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This is another post in my series of providing migration tips from certain Callisto controls to using Windows 8.1 features. I previously demonstrated probably the most popular Callisto control, the SettingsFlyout. Coming in a very close second in popularity is the Flyout control. The Flyout is a concept of a non-modal small dialog for information and commands.

Flyout sample image

The primary use case for a lot of Flyouts was something from Button areas, namely the AppBar. Getting the experience right was not intuitively easy using a Popup primitive as you had to handle the right UI guidelines for animation, positioning and dismiss logic. Callisto provided most of this in the Flyout class but also left some people wanting a bit more flexibility. This post will aim to help you migrate existing Callisto Flyout code to the new Windows 8.1 Flyout class.

API Differences

As I did with showing some of the more prominent API differences in SettingsFlyout, I’m presenting some of the important differences for Flyout here. You should read this table as Callisto API==old, Windows 8.1 API==new and what you should use.

Callisto API Windows 8.1 API Comments
HorizontalOffset/VerticalOffset n/a Not really needed in almost all default cases. If you really needed to adjust the default logic, you could provide a template for FlyoutPresenter and change the margin there.
HostMargin n/a Not needed
HostPopup n/a Not needed
IsOpen ShowAttachedFlyout See explanation below
Placement Placement Same concept, different enum
PlacementTarget ShowAttachedFlyout See explanation below
Closed Closed
n/a Opened New event
n/a Opening New event

Changing your code – an example

Similar to previous examples, I’m going to use the Callisto test app examples here. Flyout in Callisto was another control that didn’t work well in markup. This section will show how you would change your existing code if you were using the Callisto method to use the new Flyout in Windows 8.1. After this section I’ll explain a better way to do this for most cases and the preferred way to use the control. However again I want to provide a “least code change” mechanism to migrate and will do so here.

In Callisto, you most likely wrote code to trigger opening a Flyout. Here’s an example taken from the test app (this was from a Button click event):

private void ShowFlyoutMenu2(object sender, RoutedEventArgs e)
{
    Callisto.Controls.Flyout f = new Callisto.Controls.Flyout();
 
    // content code removed for brevity
    // assume "b" variable here represents a visual tree or a user control
    f.Content = b;
 
    f.Placement = PlacementMode.Top;
    f.PlacementTarget = sender as UIElement;
    
    f.IsOpen = true;
}

The code here basically requires you to wire this up in an event handler and provide the UIElement as the PlacementTarget so it knows where to position the Flyout.

To change this here is what it would look like in Windows 8.1:

private void ShowFlyoutMenu2(object sender, RoutedEventArgs e)
{
    Flyout f = new Flyout();
 
    // again for brevity sake assume "b" here represents content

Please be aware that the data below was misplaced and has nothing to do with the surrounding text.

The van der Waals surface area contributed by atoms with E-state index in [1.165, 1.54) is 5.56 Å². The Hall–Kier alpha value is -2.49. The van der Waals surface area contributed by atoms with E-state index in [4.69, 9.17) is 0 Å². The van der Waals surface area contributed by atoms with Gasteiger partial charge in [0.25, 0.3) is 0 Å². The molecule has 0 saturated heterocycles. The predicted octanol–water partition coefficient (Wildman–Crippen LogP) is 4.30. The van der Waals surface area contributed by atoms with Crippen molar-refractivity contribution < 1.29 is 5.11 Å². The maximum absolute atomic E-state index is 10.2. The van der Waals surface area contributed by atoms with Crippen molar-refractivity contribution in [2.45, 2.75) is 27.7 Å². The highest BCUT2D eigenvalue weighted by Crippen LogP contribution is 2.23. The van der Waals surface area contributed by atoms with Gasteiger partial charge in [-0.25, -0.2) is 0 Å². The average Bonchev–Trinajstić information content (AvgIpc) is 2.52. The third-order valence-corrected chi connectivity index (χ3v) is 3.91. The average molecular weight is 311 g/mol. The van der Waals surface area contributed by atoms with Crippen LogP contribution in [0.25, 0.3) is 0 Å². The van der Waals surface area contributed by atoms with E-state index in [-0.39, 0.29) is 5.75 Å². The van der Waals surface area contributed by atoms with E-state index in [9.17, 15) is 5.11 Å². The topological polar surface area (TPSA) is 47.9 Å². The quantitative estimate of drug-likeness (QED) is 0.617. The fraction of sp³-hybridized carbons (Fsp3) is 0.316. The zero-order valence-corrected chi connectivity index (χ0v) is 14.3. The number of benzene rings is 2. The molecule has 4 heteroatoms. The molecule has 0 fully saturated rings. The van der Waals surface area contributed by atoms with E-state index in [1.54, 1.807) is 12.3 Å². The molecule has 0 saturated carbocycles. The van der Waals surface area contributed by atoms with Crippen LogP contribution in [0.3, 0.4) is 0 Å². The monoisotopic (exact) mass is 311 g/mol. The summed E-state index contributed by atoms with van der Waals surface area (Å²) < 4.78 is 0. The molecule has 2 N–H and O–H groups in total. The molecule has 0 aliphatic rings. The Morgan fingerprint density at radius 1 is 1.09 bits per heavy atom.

f.Content = b;
 
    Flyout.SetAttachedFlyout(sender as FrameworkElement, f);
    Flyout.ShowAttachedFlyout(sender as FrameworkElement);
}

The key here is the SetAttachedFlyout/ShowAttachedFlyout method calls. You must first attach the Flyout to the FrameworkElement (again in this case this is on a Button). Then you show it. I’ve omitted the Placement here to allow for the new default (top) to occur. You could have also added Placement to the change as well. Placement will attempt to fit in this order: Top, Bottom, Left, Right.

The above is meant to demonstrate how to quickly change from Callisto code with minimal impact. The next section actually shows a preferred way of using the control and what a lot of Callisto users were actually asking for.

A better way to use Flyout

As demonstrated the Flyout can still be called from code after attaching it to a FrameworkElement. You are then responsible for calling the ShowAttachedFlyout method to open it. The Windows 8.1 Flyout was designed for the primary use case of ButtonBase elements and will automatically show for you when used in those cases. Let’s assume an example where I have a Button in my AppBar (btw, you should use the new AppBarButtons in Windows 8.1) and I want to show a Flyout when the user clicks on the button. I could do the event model above, but my MVVM friends are cringing a bit. Here’s an alternate and the most likely way you would use Flyout:

<AppBarButton Icon="Add" Label="Add File">
    <AppBarButton.Flyout>
        <Flyout>
            <!-- content here -->
        </Flyout>
    </AppBarButton.Flyout>
</AppBarButton>

As you can see here, on Button we’ve provided an attached property to put the Flyout element and its content. The framework will handle the showing of the Flyout when automatically attached to the Button like this. If you don’t want to use the Button method and perhaps you have to launch a Flyout from some other UIElement, you would use the ShowAttachedFlyout method as demonstrated above.

Summary

As one of the more popular controls this migration may take you down the quick route first and then give you more time to think about using the declarative way to really change later. I recommend using the new Flyout here as you will get all the proper behavior as well as better performance, accessibility and interaction with the software keyboard. We also have a new Windows 8.1 Flyout SDK Sample that walks through this usage and some other scenarios you can examine for your needs.

Hope this helps!


This work is licensed under a Creative Commons Attribution By license.



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